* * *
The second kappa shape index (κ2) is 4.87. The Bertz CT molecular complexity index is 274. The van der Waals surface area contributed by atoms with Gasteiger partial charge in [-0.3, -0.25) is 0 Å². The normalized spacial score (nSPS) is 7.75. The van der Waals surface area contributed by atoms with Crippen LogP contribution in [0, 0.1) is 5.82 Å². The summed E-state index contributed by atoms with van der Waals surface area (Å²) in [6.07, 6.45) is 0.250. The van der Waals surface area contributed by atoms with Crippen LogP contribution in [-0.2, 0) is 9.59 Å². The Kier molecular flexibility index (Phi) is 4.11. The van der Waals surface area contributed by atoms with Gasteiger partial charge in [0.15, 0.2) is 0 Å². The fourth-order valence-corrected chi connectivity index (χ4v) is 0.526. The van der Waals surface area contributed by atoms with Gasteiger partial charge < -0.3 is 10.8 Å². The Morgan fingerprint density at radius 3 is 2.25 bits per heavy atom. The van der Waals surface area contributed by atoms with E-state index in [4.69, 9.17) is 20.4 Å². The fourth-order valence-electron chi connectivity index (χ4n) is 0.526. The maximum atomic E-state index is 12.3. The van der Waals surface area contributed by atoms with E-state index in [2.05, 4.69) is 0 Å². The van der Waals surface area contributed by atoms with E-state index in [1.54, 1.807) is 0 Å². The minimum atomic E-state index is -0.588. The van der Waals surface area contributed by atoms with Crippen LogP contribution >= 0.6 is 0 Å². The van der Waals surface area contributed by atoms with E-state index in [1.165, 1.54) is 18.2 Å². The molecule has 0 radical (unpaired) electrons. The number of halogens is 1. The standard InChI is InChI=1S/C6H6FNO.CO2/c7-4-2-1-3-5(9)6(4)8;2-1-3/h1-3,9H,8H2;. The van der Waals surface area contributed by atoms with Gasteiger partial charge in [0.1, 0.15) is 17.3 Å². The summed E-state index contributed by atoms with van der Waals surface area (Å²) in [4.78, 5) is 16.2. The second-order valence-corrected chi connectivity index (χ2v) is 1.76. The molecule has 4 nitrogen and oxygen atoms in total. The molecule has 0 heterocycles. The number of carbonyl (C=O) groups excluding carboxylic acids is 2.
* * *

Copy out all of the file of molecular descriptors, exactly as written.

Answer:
The second kappa shape index (κ2) is 4.87. The Bertz CT molecular complexity index is 274. The van der Waals surface area contributed by atoms with Gasteiger partial charge in [-0.3, -0.25) is 0 Å². The normalized spacial score (nSPS) is 7.75. The van der Waals surface area contributed by atoms with Crippen LogP contribution in [0, 0.1) is 5.82 Å². The summed E-state index contributed by atoms with van der Waals surface area (Å²) in [6.07, 6.45) is 0.250. The van der Waals surface area contributed by atoms with Crippen LogP contribution in [-0.2, 0) is 9.59 Å². The Kier molecular flexibility index (Phi) is 4.11. The van der Waals surface area contributed by atoms with Gasteiger partial charge in [0.15, 0.2) is 0 Å². The fourth-order valence-corrected chi connectivity index (χ4v) is 0.526. The van der Waals surface area contributed by atoms with Gasteiger partial charge < -0.3 is 10.8 Å². The Morgan fingerprint density at radius 3 is 2.25 bits per heavy atom. The van der Waals surface area contributed by atoms with E-state index in [4.69, 9.17) is 20.4 Å². The fourth-order valence-electron chi connectivity index (χ4n) is 0.526. The maximum atomic E-state index is 12.3. The van der Waals surface area contributed by atoms with E-state index in [2.05, 4.69) is 0 Å². The van der Waals surface area contributed by atoms with E-state index in [1.54, 1.807) is 0 Å². The minimum atomic E-state index is -0.588. The van der Waals surface area contributed by atoms with Crippen LogP contribution >= 0.6 is 0 Å². The van der Waals surface area contributed by atoms with E-state index in [1.165, 1.54) is 18.2 Å². The molecule has 0 radical (unpaired) electrons. The number of halogens is 1. The standard InChI is InChI=1S/C6H6FNO.CO2/c7-4-2-1-3-5(9)6(4)8;2-1-3/h1-3,9H,8H2;. The van der Waals surface area contributed by atoms with Gasteiger partial charge in [0.1, 0.15) is 17.3 Å². The summed E-state index contributed by atoms with van der Waals surface area (Å²) in [4.78, 5) is 16.2. The second-order valence-corrected chi connectivity index (χ2v) is 1.76. The molecule has 4 nitrogen and oxygen atoms in total. The molecule has 0 heterocycles. The number of carbonyl (C=O) groups excluding carboxylic acids is 2.